Enough about the background on Addis Ababa and Ethiopia – now, what will I be doing? Both urban and rural poverty is still a HUGE issue in Ethiopia, and political issues, the 2008 drought, and the non-oil dependence of the country have all played a part in the countries large poverty. What happens when there is a large amount of poverty stricken families? Well, there are more street children and orphans. Kids are left abandoned if they are unable to provide work for their family; children aren’t able to be provided for by their families so they are left on the streets. I experienced the wonders of an orphanage set up by Mother Theresa in Agra, India during my summer 2008 volunteership. There, I colored with the kids, took care of the disabled orphans, fed them, helped bathe them, and assisted the attending physician when he came in to check for hepatitis and tuberculosis. In Ethiopia, I am so very excited to spend a solid month in an orphanage in a country where they need someone to donate time and love to this orphans. I will play games with them, teach them, love them, and plan activities for the street children. I will bathe them, teach them hygiene, and make them feel cared for that they might not other wise feel. During summer 2009 when I volunteered in Anganwadi Ther Daycare in Dharamsala, India, the children began to call me “Didi” which means sister in Hindi. I will be more than blessed and honored to be a “Didi” to these kids in Ethiopia.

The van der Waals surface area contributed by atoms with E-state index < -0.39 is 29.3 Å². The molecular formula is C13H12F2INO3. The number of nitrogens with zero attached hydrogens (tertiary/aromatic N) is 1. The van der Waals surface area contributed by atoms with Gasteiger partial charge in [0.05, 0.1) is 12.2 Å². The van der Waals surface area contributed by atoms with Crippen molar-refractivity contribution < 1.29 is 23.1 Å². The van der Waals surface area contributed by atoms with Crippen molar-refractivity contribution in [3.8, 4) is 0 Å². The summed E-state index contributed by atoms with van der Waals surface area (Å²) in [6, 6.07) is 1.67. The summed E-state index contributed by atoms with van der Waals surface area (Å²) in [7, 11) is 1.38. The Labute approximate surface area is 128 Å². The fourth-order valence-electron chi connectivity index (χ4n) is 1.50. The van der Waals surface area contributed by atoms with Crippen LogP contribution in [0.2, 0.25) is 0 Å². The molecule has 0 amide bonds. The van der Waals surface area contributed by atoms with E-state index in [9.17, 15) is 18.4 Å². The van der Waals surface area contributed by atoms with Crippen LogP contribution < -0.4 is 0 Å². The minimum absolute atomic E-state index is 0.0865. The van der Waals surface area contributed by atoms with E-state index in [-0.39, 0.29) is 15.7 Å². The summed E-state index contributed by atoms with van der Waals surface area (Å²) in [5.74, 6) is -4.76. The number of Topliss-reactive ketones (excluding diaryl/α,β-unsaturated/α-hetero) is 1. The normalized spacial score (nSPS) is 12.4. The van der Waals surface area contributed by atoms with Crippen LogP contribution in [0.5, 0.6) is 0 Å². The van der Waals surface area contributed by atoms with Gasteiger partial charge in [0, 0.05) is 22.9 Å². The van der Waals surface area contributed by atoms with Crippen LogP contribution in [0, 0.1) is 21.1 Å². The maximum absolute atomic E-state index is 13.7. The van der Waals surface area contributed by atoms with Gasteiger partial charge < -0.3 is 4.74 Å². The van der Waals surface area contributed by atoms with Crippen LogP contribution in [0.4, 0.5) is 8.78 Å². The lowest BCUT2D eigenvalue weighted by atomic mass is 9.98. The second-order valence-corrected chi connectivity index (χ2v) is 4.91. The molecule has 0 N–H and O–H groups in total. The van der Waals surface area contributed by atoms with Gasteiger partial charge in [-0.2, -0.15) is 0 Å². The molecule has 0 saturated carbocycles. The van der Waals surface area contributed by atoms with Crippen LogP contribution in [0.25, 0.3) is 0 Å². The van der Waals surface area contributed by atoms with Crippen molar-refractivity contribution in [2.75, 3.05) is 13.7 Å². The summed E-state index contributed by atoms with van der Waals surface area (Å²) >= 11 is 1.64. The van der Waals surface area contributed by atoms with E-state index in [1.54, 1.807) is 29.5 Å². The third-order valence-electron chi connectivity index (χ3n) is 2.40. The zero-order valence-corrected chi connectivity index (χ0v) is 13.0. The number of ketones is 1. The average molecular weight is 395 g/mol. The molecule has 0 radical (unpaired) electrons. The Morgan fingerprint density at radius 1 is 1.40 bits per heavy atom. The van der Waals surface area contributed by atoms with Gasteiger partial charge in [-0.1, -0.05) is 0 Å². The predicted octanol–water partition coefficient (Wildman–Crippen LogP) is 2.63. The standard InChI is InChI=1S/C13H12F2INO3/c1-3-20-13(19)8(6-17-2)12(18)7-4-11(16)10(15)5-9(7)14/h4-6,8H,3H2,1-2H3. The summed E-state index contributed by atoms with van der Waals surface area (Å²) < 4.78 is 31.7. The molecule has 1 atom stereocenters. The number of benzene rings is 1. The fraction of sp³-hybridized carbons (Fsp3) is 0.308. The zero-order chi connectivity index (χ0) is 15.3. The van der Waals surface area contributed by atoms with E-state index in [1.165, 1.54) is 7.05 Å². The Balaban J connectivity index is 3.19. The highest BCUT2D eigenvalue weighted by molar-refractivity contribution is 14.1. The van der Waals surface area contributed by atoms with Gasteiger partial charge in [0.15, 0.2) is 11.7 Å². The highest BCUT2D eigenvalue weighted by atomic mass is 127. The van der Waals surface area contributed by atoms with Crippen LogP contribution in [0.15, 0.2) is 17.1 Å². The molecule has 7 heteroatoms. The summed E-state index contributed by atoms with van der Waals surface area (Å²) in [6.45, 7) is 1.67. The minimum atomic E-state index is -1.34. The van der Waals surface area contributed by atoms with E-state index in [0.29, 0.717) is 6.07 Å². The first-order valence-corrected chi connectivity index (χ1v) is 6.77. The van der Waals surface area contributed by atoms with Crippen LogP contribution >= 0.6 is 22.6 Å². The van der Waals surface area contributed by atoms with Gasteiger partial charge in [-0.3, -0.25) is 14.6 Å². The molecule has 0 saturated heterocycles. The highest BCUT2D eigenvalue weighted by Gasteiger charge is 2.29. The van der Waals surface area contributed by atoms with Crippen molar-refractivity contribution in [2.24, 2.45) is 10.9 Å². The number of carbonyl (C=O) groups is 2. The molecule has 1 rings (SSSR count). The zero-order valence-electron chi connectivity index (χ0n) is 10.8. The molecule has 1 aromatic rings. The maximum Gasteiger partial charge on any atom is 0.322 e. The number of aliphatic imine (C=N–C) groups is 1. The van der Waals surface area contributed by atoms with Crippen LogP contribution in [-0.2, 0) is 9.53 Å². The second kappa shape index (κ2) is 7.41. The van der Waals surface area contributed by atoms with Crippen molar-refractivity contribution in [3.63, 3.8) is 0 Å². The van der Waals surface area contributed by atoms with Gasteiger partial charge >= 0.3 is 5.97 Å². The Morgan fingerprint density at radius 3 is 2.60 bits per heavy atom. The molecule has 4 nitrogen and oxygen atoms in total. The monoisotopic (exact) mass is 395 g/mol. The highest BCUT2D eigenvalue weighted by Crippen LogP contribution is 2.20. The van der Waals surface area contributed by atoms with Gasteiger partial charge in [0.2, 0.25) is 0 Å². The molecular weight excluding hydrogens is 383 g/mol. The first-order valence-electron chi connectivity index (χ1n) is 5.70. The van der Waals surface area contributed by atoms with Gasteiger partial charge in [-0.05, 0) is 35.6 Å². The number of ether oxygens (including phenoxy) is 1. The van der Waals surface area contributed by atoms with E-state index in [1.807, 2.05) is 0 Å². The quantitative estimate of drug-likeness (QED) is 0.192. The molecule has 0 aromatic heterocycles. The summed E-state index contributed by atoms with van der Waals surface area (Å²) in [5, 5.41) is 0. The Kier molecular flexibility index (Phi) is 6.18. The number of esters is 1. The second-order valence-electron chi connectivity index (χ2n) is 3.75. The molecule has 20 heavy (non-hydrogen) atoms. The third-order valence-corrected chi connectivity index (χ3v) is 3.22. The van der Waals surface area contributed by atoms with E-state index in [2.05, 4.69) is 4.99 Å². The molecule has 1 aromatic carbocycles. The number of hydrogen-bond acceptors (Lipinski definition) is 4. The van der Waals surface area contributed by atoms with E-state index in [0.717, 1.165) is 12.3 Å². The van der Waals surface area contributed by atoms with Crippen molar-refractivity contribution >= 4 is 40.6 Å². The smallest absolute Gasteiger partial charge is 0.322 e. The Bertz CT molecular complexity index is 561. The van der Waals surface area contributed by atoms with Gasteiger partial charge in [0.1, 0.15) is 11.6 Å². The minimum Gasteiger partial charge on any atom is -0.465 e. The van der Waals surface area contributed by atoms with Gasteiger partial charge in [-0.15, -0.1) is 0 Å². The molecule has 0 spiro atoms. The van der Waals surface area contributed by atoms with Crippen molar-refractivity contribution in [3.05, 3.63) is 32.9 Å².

Thank you for reading my blog, and I hope you read it from time-to-time as I will keep up with before, during and after my journey.